The extraordinary appeal in a case now called Bush vs. Gore will be heard in a ceremonial courtroom crowded with people who spent the night on a court sidewalk.
The appeal will be argued against the background of public criticism triggered by bitter comments Saturday between two justices that indicated a 5-4 tilt toward Mr. Bush.
"It suffices to say that the issuance of the stay suggests that a majority of the court, while not deciding the issues presented, believe that the petitioner has a substantial probability of success," Justice Antonin Scalia wrote in an unusual opinion concurring with the grant of a stay that stopped the recounts in midtally.
Justice Scalia was reacting to a dissent by Justice John Paul Stevens who said Mr. Bush would suffer no irreparable harm if the recount were finished, the standard that must be met in applying to stay a court order.
"Counting every legally cast vote cannot constitute irreparable harm," Justice Stevens wrote in a dissent joined by Justices David H. Souter, Ruth Bader Ginsburg and Stephen G. Breyer.
"One of the principal issues in the appeal we have accepted is precisely whether the votes that have been ordered to be counted are … legally cast votes," Justice Scalia snapped. "Count first and rule upon legality afterwards is not a recipe for producing election results that have the public acceptance democratic stability requires."
That view was reflected in Bush briefs filed yesterday that repeatedly charged that the four-member majority in the Florida court continually flouted the Constitution's Article II and failed to abide by the Supreme Court's orders in Friday's decision, which it said didn't even mention the Supreme Court decision vacating its Nov. 21 ruling.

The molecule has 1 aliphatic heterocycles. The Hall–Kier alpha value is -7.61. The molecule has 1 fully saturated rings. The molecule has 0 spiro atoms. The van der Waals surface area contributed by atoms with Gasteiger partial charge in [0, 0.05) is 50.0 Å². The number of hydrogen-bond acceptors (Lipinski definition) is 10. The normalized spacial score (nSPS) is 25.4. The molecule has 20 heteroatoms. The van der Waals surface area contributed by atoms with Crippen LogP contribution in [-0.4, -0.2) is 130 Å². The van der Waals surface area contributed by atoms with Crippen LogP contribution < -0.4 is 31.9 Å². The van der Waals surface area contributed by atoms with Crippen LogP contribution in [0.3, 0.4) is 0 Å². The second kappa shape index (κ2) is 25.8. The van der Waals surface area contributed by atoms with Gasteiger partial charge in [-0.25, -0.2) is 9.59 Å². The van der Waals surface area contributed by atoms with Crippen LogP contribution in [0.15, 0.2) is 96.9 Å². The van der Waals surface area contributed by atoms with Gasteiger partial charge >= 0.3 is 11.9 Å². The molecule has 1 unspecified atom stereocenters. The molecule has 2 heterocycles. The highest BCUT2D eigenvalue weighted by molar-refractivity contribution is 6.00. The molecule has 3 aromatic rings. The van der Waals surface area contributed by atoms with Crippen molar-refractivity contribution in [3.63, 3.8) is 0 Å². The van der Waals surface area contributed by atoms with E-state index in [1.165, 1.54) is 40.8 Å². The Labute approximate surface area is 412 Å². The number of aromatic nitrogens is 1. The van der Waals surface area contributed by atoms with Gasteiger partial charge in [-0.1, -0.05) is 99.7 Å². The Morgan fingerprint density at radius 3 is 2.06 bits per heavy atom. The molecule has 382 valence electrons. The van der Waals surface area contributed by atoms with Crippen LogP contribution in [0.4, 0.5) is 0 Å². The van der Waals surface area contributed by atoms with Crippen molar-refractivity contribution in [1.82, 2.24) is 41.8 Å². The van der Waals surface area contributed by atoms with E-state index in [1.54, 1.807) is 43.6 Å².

"The decision … acknowledges but fails to adhere to Article II, Section 1, clause 2 of the federal Constitution… . The court's newly devised scheme for re-tabulating votes is plainly arbitrary, capricious, unequal, and standardless."
While the Florida Supreme Court is entirely the product of appointments by Democratic governors, the dissent that appears to have been a road map for the Supreme Court decision to hear the case was written by one of those Democratic appointees, Chief Justice Charles T. Wells.
And the Bush brief pointed out that adding to Mr. Gore's total 215 votes from a late count in Palm Beach County and 168 from an incomplete count in Miami-Dade County "openly relied on manual recounts that had occurred only because of that opinion."
"Just four days later, without a single reference to this court's December 4 decision, the majority of the Florida Supreme Court announced sweeping and novel procedures for recounting selected Florida ballots to determine anew the winner of the November 7 presidential election in Florida," Mr. Bush's written brief said.
"The new set of manual recount procedures concocted by the Florida Supreme Court is arbitrary, standardless, and subjective, and will necessarily vary in application, both across different counties and within individual counties, in violation of the Equal Protection and Due Process clauses of the Fourteenth Amendment," said the Bush brief.
The Gore brief on the merits contradicted that conclusion, saying the Florida court acted in accord with the federal law governing appointment of presidential electors.
"Petitioners err in asserting that the Florida Supreme Court's decision makes new law in numerous respects," Mr. Gore's brief said, arguing that its reliance on voter intent sets a valid standard for counting statewide.
"The 'voter intent' standard is the same throughout Florida, and the circuit court issued detailed guidelines to ensure that the manual counts proceeded in a uniform fashion," they said.
Many of the Gore arguments departed from legal or constitutional standards, arguing to the justices as they have to the public about risks that historians would obtain Florida ballots under the state's "sunshine law" and interpret them in a way that contradicts final vote totals. In their view that would undermine Mr. Bush's claim on the presidency for all time.
"This case raises the most fundamental questions about the legitimacy of political power in our democracy," they said.